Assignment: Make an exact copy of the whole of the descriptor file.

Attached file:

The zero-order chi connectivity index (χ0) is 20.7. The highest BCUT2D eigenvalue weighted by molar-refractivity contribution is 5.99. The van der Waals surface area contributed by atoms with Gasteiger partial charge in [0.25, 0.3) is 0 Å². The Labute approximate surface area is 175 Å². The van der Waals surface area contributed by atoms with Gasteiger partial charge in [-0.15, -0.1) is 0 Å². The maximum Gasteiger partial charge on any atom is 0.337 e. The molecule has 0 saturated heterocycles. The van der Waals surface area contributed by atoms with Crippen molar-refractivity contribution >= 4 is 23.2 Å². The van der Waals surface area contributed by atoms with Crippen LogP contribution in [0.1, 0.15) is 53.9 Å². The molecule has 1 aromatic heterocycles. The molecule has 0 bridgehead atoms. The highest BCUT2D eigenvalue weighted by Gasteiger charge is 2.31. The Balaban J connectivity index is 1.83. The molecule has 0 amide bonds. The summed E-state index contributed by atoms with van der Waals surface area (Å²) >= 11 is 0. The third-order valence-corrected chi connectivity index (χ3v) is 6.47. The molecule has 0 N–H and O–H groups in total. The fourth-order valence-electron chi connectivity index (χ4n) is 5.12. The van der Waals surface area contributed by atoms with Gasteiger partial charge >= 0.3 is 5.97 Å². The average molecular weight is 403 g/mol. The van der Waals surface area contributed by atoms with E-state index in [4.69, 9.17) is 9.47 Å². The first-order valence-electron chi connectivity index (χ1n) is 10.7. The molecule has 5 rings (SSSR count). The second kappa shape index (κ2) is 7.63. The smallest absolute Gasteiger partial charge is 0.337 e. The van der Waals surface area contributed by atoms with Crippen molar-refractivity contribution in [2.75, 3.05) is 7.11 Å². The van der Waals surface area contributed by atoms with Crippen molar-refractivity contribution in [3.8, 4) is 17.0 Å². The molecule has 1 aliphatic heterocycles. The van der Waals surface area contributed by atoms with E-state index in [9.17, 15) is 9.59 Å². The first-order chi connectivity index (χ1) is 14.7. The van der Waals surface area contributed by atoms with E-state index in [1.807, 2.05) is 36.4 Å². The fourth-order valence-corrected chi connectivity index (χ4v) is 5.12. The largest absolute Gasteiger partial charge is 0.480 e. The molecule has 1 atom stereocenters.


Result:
The zero-order chi connectivity index (χ0) is 20.7. The highest BCUT2D eigenvalue weighted by molar-refractivity contribution is 5.99. The van der Waals surface area contributed by atoms with Gasteiger partial charge in [0.25, 0.3) is 0 Å². The Labute approximate surface area is 175 Å². The van der Waals surface area contributed by atoms with Gasteiger partial charge in [-0.15, -0.1) is 0 Å². The maximum Gasteiger partial charge on any atom is 0.337 e. The molecule has 0 saturated heterocycles. The van der Waals surface area contributed by atoms with Crippen molar-refractivity contribution >= 4 is 23.2 Å². The van der Waals surface area contributed by atoms with Crippen LogP contribution in [0.1, 0.15) is 53.9 Å². The molecule has 1 aromatic heterocycles. The molecule has 0 bridgehead atoms. The highest BCUT2D eigenvalue weighted by Gasteiger charge is 2.31. The Balaban J connectivity index is 1.83. The molecule has 0 amide bonds. The summed E-state index contributed by atoms with van der Waals surface area (Å²) >= 11 is 0. The third-order valence-corrected chi connectivity index (χ3v) is 6.47. The molecule has 0 N–H and O–H groups in total. The fourth-order valence-electron chi connectivity index (χ4n) is 5.12. The van der Waals surface area contributed by atoms with Gasteiger partial charge >= 0.3 is 5.97 Å². The average molecular weight is 403 g/mol. The van der Waals surface area contributed by atoms with E-state index in [4.69, 9.17) is 9.47 Å². The first-order valence-electron chi connectivity index (χ1n) is 10.7. The molecule has 5 rings (SSSR count). The second kappa shape index (κ2) is 7.63. The smallest absolute Gasteiger partial charge is 0.337 e. The van der Waals surface area contributed by atoms with Crippen molar-refractivity contribution in [2.75, 3.05) is 7.11 Å². The van der Waals surface area contributed by atoms with Crippen molar-refractivity contribution in [3.8, 4) is 17.0 Å². The molecule has 1 aliphatic heterocycles. The van der Waals surface area contributed by atoms with E-state index in [9.17, 15) is 9.59 Å². The first-order chi connectivity index (χ1) is 14.7. The van der Waals surface area contributed by atoms with E-state index in [1.807, 2.05) is 36.4 Å². The fourth-order valence-corrected chi connectivity index (χ4v) is 5.12. The largest absolute Gasteiger partial charge is 0.480 e. The molecule has 1 atom stereocenters.